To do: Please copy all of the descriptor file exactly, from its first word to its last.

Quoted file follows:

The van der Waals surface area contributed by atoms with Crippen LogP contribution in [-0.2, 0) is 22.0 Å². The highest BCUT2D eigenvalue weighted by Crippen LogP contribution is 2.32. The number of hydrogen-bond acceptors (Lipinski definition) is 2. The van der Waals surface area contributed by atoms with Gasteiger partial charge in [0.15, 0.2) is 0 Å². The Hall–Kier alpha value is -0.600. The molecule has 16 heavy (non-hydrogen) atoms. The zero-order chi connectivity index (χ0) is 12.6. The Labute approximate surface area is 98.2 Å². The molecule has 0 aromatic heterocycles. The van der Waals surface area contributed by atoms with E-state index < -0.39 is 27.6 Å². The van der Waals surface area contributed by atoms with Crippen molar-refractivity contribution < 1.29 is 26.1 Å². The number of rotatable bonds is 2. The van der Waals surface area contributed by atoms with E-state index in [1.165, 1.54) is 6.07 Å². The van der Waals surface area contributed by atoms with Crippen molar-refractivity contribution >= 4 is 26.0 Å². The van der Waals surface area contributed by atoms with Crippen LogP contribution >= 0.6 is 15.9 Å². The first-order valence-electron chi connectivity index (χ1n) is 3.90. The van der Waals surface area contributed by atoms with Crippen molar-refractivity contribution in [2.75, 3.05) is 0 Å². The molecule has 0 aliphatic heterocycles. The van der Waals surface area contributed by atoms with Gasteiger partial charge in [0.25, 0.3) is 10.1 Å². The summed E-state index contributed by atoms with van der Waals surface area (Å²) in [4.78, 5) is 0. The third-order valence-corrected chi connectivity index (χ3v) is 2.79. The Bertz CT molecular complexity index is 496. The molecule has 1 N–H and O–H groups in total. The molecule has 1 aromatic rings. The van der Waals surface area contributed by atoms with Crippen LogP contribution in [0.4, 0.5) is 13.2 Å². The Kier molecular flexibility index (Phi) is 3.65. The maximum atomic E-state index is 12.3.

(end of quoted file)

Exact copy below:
The van der Waals surface area contributed by atoms with Crippen LogP contribution in [-0.2, 0) is 22.0 Å². The highest BCUT2D eigenvalue weighted by Crippen LogP contribution is 2.32. The number of hydrogen-bond acceptors (Lipinski definition) is 2. The van der Waals surface area contributed by atoms with Gasteiger partial charge in [0.15, 0.2) is 0 Å². The Hall–Kier alpha value is -0.600. The molecule has 16 heavy (non-hydrogen) atoms. The zero-order chi connectivity index (χ0) is 12.6. The Labute approximate surface area is 98.2 Å². The molecule has 0 aromatic heterocycles. The van der Waals surface area contributed by atoms with E-state index < -0.39 is 27.6 Å². The van der Waals surface area contributed by atoms with Crippen molar-refractivity contribution < 1.29 is 26.1 Å². The number of rotatable bonds is 2. The van der Waals surface area contributed by atoms with E-state index in [1.165, 1.54) is 6.07 Å². The van der Waals surface area contributed by atoms with Crippen molar-refractivity contribution >= 4 is 26.0 Å². The van der Waals surface area contributed by atoms with Crippen LogP contribution >= 0.6 is 15.9 Å². The first-order valence-electron chi connectivity index (χ1n) is 3.90. The van der Waals surface area contributed by atoms with Crippen molar-refractivity contribution in [2.75, 3.05) is 0 Å². The molecule has 0 aliphatic heterocycles. The van der Waals surface area contributed by atoms with Gasteiger partial charge in [0.25, 0.3) is 10.1 Å². The summed E-state index contributed by atoms with van der Waals surface area (Å²) in [4.78, 5) is 0. The third-order valence-corrected chi connectivity index (χ3v) is 2.79. The Bertz CT molecular complexity index is 496. The molecule has 1 N–H and O–H groups in total. The molecule has 1 aromatic rings. The van der Waals surface area contributed by atoms with Crippen LogP contribution in [0.4, 0.5) is 13.2 Å². The Kier molecular flexibility index (Phi) is 3.65. The maximum atomic E-state index is 12.3.